Ortho

Ewing Sarcoma

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Ewing Sarcoma, Ewing's Sarcoma, Peripheral Primitive Neuroectodermal Tumor, PPNET

  • Epidemiology
  1. Incidence: One in 100,000 aged 10 to 19 years old
    1. Second most common Bone Cancer (Osteosarcoma is most common)
    2. Accounts for one third of U.S. Bone Cancer cases
  2. Race
    1. Rare in black children (contrast with Osteosarcoma)
    2. More common in white and asian patients
  3. Age
    1. Median onset age 15 years old
  4. Gender
    1. Slightly more common in males
  • Risk Factors
  1. Chromosome 11 and 22 translocation (95% of cases)
  2. Chromosome 21 and 22 translocation (5-10% of cases)
  • Types
  • Ewing Sarcoma Family of Tumors
  1. Ewing Sarcoma of Bone and Soft Tissue
  2. Peripheral Primitive Neuroectodermal Tumor (PPNET)
  3. Askin Tumors (primary chest wall tumors)
    1. When large, may interfere with breathing
  • Pathophysiology
  1. Small round cell undifferentiated tumor
    1. Likely derives from primitive neuroectodermal and neural crest cells or possibly stem cells
    2. Grouped with other blue round cell tumors (based on histology)
  2. Associated with Chromosome translocation t(11,22)
  3. Primary tumor distribution
    1. Pelvis (most common)
    2. Femoral diaphysis
    3. Tibia diaphysis
    4. Humerus diaphysis
    5. Ribs
    6. Scapula
  4. Metastatic locations
    1. Lungs
    2. Other bones
  • Symptoms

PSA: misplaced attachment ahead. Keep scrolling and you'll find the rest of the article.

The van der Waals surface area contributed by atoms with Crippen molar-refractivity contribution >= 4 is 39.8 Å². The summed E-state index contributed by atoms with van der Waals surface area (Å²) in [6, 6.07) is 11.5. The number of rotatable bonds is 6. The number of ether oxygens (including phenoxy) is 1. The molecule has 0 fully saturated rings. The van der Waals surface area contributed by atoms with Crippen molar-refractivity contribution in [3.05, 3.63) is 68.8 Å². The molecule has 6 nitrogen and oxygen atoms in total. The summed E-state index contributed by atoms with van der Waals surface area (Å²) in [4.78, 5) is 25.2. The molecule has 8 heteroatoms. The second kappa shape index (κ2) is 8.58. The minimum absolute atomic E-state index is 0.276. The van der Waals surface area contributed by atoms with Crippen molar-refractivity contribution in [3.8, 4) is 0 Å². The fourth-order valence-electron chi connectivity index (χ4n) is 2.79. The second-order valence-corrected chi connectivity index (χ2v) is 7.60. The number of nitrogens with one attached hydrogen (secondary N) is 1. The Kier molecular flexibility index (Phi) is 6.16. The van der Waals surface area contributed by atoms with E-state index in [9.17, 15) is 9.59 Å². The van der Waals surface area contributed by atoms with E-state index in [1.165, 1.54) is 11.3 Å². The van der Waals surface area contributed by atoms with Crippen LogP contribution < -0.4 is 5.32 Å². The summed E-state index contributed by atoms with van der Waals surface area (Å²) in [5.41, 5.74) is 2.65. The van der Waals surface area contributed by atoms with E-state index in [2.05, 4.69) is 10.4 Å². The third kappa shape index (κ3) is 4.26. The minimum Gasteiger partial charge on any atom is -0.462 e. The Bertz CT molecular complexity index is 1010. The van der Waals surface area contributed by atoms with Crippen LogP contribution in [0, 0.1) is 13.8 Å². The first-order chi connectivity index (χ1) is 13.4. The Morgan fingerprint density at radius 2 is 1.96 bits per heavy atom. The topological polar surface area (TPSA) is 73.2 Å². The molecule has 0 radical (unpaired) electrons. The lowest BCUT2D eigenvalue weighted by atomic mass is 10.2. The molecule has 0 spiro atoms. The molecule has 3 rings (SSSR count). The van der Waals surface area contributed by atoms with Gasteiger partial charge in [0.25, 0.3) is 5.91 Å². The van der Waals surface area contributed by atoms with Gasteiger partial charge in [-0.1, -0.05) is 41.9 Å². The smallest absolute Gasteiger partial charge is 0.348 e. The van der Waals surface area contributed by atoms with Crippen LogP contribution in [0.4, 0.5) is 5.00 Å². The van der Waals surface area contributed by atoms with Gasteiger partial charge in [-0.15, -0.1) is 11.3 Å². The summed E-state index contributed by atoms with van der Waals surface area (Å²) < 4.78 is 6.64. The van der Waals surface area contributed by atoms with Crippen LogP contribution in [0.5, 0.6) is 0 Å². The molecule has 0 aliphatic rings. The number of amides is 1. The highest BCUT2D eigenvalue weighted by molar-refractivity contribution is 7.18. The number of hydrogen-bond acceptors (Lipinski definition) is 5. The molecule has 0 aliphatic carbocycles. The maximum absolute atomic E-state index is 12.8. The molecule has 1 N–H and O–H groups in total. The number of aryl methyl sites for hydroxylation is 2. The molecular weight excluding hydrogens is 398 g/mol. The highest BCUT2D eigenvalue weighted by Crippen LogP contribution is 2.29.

1. Pain and swelling limits range of motion of joint
  2. Constitutional (Fever, Weight loss)
  3. May present as Pediatric Limp
  • Imaging
  1. XRay (may be normal)
    1. Bone destruction (75% of cases)
    2. Soft tissue extension (64% of cases)
    3. Reactive bone formation (25%)
    4. Classic onion-skinning appearance (lamellated periosteal reaction) in 23% of cases
    5. Sunburst pattern (radiating calcification) in 20% of cases
  2. MRI of lesion
    1. Defines extent of tumor involvement
  • Differential Diagnosis
  1. Osteosarcoma
  2. Osteomyelitis
  3. Rhabdomyosarcoma (if soft tissue lesion)
  4. Primary Lymphoma involving bone
  5. Langerhans Cell histiocytosis
  6. Metastatic Neuroblastoma
  • Evaluation
  1. Biopsy by surgeon or CT-guided biopsy
  2. Imaging to identify metastases
    1. Chest CT
    2. Bone scan
    3. Bone Marrow Biopsy
  • Management
  1. Surgical Excision with clear margin excision
  2. Chemotherapy (neoadjuvant before surgery and adjuvant after surgery)
    1. Cyclophosphamide
    2. Doxorubicin
    3. Etoposide
    4. Ifosamide
    5. Vincristine
  3. Radiation Therapy Indications (contrast with Osteosarcoma, in which radiation is not used)
    1. Lung metastases
    2. Palliative Care
    3. Paraspinal tumors with neurologic compromise
    4. Positive margins on resection
    5. Unresectable tumor
  • Prognosis
  1. Small, distal, localized tumors: 75% cure
  2. See Osteosarcoma for positive and negative prognostic factors
    1. Osteosarcoma share the same prognostic factors
    2. Pelvic tumors are also associated with worse prognosis
  • Follow-up
  • Careful and long-term observation
  1. Relapse may occur even a decade after diagnosis
  2. Cardiotoxicity due to Chemotherapy (Anthracycline)
  3. Secondary malignancy (e.g. Osteosarcoma)
    1. Especially if radiation used